We strongly recommend that our customers move to 64-bit servers for MOSS and WSSv3 unless there is some significant reason that prevents it. It is also worth noting that according to our recent documentation this will definitely be the last version of SharePoint to run on 32-bit hardware. This brings up the question of whether or not you need to configure overlapped recycling on 64-bit servers.

While we have quite a few customers already on 64-bit servers I have not seen a lot of problems that would be addressed by these settings but I have seen a couple. This tells me that there is still value in configuring these settings on 64-bit servers. Unfortunately, I don’t have any solid data to make recommendations on what those settings should be.

That means the best I can offer is some thought on how I would figure it out. I would start by enabling a scheduled recycle each day that happens about 30 minutes before my first users start work. This makes good sense as I consider a daily recycle to be good housekeeping. As mentioned in a previous post, recycling the worker process cleans out fragmentation and results in a more orderly workspace.

Next, I would get Performance Monitor data for my servers for a period of two weeks. These two weeks would ideally contain a few days of my highest user loads. It is also important that during these two weeks that I’m not already experiencing problems like crashes or memory allocation related errors in the ULS or Application Event Logs.

While I can’t tell you exactly what days are in your business are the most intensive I can give an example to guide you. Many companies function on a monthly cycle where their peak loads occur at the end of each month. In this type of business I would gather my data for the last week of the current month and the first week on the next month. This would probably give me a solid representation of my heaviest loads and my lightest loads.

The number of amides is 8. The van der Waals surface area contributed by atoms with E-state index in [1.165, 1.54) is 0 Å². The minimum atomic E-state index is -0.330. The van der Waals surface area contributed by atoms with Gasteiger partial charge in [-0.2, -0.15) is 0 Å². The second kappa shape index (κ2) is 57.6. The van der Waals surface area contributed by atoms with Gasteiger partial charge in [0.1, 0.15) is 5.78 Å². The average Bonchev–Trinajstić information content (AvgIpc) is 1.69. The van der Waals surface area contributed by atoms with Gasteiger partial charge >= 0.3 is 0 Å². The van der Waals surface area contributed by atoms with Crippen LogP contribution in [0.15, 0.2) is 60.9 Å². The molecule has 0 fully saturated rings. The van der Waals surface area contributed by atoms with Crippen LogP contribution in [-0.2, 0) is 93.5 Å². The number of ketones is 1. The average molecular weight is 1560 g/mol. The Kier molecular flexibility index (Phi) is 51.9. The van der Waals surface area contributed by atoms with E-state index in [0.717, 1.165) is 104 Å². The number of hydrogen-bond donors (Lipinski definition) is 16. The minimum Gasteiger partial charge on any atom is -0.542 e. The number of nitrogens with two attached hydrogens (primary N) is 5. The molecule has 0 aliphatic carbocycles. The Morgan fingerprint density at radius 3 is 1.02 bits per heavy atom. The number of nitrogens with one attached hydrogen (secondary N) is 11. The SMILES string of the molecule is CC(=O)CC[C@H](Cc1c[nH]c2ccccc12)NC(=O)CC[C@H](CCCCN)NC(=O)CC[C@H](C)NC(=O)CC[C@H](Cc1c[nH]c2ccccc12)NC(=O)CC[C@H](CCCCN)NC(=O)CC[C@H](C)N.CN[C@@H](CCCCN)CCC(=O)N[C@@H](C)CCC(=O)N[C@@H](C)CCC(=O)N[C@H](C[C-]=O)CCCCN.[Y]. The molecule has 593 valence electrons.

In my scenario I’m going to guess 30% growth over the max I see in my Performance Monitor data is about the most to I want to allow before I recycle my worker process. I will be using that number in the calculations below.

Once I have my data I would then determine the maximum size that the worker process ever reached over that two week period in terms of Process/Private Bytes and Process/Virtual Bytes. I would also gather the Memory/Available MBytes value from those same times where I saw the maximum values.

Once I had these values I would first determine if I have enough free physical memory to enable overlapped recycling. To determine this I would compare the maximum Private Bytes value to the available MBytes value and if Available MBytes was not at least equal to ((Private Bytes value * 1.3)+300MB) I would not enable overlapped recycling until I had added more physical memory to the system.

Assuming I have enough free physical memory I would then use those maximum observed values plus my 30% growth factor to come up with the settings for the “Maximum Memory Used” and “Maximum Virtual Bytes” recycle settings. Here is an example:

Maximum Observed Private Bytes 2000MB
Maximum Observed Virtual Bytes 4000MB

Using these numbers I would configure the IIS Application Pool using the following settings:

Maximum Memory Used Value 2600MB
Maximum Virtual Bytes Value 5200MB

UPDATE 6/19/2008 

I thought it was worth coming back to this post and updating it. As of this date we have not seen any significant problem in this area with customers running on 64-bit platforms. Most of the customers I am aware of on 64-bit platforms are not using memory based recycling settings. I do want to say that I would still reccomend a scheduled nightly recycle because it will help reduce any possiblity of problems caused by fragmentation.